Sites & cities that bear the name of Lillebonne


Today in : France
First trace of activity : ca. 3rd century B.C.E
Last trace of activity : today
Recorded names : Juliobona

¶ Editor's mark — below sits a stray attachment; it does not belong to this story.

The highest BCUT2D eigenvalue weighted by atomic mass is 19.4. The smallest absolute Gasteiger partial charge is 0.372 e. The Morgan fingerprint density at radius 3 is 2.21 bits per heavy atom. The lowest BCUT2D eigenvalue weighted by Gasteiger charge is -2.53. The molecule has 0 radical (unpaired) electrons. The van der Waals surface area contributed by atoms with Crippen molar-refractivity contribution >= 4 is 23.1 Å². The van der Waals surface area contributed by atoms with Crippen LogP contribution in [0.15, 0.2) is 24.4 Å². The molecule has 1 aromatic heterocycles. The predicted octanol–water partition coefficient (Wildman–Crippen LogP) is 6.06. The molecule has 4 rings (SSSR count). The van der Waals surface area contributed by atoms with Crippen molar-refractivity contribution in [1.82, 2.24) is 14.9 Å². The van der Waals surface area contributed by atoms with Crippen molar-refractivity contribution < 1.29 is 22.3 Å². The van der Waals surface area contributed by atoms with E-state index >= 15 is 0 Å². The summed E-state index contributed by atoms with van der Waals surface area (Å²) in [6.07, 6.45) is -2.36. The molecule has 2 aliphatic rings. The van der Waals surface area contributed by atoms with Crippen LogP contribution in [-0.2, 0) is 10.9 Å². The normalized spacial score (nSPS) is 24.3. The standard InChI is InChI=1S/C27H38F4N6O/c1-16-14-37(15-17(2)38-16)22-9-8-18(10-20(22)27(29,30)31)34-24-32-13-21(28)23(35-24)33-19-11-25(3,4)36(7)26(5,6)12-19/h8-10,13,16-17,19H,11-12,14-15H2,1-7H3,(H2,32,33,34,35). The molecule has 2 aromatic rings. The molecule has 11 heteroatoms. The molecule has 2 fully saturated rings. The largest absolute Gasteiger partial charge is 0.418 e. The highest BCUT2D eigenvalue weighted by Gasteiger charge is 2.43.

Description : Lillebonne is a commune in the Seine-Maritime department in the Normandy region in northern France. It lies 3.5 miles (5.6 km) north of the Seine and 24 miles (39 km) east of Le Havre. Before the Roman conquest of Gaul, Iuliobona was the capital of the Caletes, or inhabitants of the Pays de Caux. It was destroyed by Julius Caesar and afterwards rebuilt by Augustus. Before it was again ruined by the barbarian invasions, it had become an important centre whence Roman roads branched out in all directions. It was an administrative, military and commercial city located close to the Seine. This made it a great transportation route between Britannia (modern-day Britain) and the remainder of the Roman Empire. It was also a crossroads of communication in order to bring Roman ways to Harfleur, Étretat, Dieppe, Évreux and Rouen. The remains of Roman baths and of a theatre capable of holding 3,000 persons have been brought to light. Many Roman and Gallic relics, notably a bronze statue of Apollo (displayed in the Louvre), and two fine mosaics on show in the museum at Rouen, have been found. In the Middle Ages the fortifications of the town were constructed out of materials supplied by the Roman theatre. The town recovered some of its old importance under William the Conqueror.

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